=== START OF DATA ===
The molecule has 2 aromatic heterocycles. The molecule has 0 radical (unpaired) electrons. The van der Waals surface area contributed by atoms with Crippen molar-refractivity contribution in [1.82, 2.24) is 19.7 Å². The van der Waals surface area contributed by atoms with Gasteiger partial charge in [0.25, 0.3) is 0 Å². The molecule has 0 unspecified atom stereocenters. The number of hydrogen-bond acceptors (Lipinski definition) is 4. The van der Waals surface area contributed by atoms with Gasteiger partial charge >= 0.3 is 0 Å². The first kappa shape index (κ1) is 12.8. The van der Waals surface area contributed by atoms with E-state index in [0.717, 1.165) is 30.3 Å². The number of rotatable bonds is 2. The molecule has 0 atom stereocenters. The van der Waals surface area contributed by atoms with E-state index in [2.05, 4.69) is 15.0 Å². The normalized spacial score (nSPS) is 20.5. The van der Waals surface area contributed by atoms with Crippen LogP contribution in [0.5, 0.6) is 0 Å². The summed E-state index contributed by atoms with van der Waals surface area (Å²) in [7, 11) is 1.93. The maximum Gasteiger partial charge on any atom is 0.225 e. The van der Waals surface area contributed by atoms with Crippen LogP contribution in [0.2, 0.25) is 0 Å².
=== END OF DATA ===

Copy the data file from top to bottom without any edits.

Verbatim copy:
The molecule has 2 aromatic heterocycles. The molecule has 0 radical (unpaired) electrons. The van der Waals surface area contributed by atoms with Crippen molar-refractivity contribution in [1.82, 2.24) is 19.7 Å². The van der Waals surface area contributed by atoms with Gasteiger partial charge in [0.25, 0.3) is 0 Å². The molecule has 0 unspecified atom stereocenters. The number of hydrogen-bond acceptors (Lipinski definition) is 4. The van der Waals surface area contributed by atoms with Gasteiger partial charge >= 0.3 is 0 Å². The first kappa shape index (κ1) is 12.8. The van der Waals surface area contributed by atoms with E-state index in [0.717, 1.165) is 30.3 Å². The number of rotatable bonds is 2. The molecule has 0 atom stereocenters. The van der Waals surface area contributed by atoms with E-state index in [2.05, 4.69) is 15.0 Å². The normalized spacial score (nSPS) is 20.5. The van der Waals surface area contributed by atoms with Crippen LogP contribution in [0.5, 0.6) is 0 Å². The summed E-state index contributed by atoms with van der Waals surface area (Å²) in [7, 11) is 1.93. The maximum Gasteiger partial charge on any atom is 0.225 e. The van der Waals surface area contributed by atoms with Crippen LogP contribution in [0.2, 0.25) is 0 Å².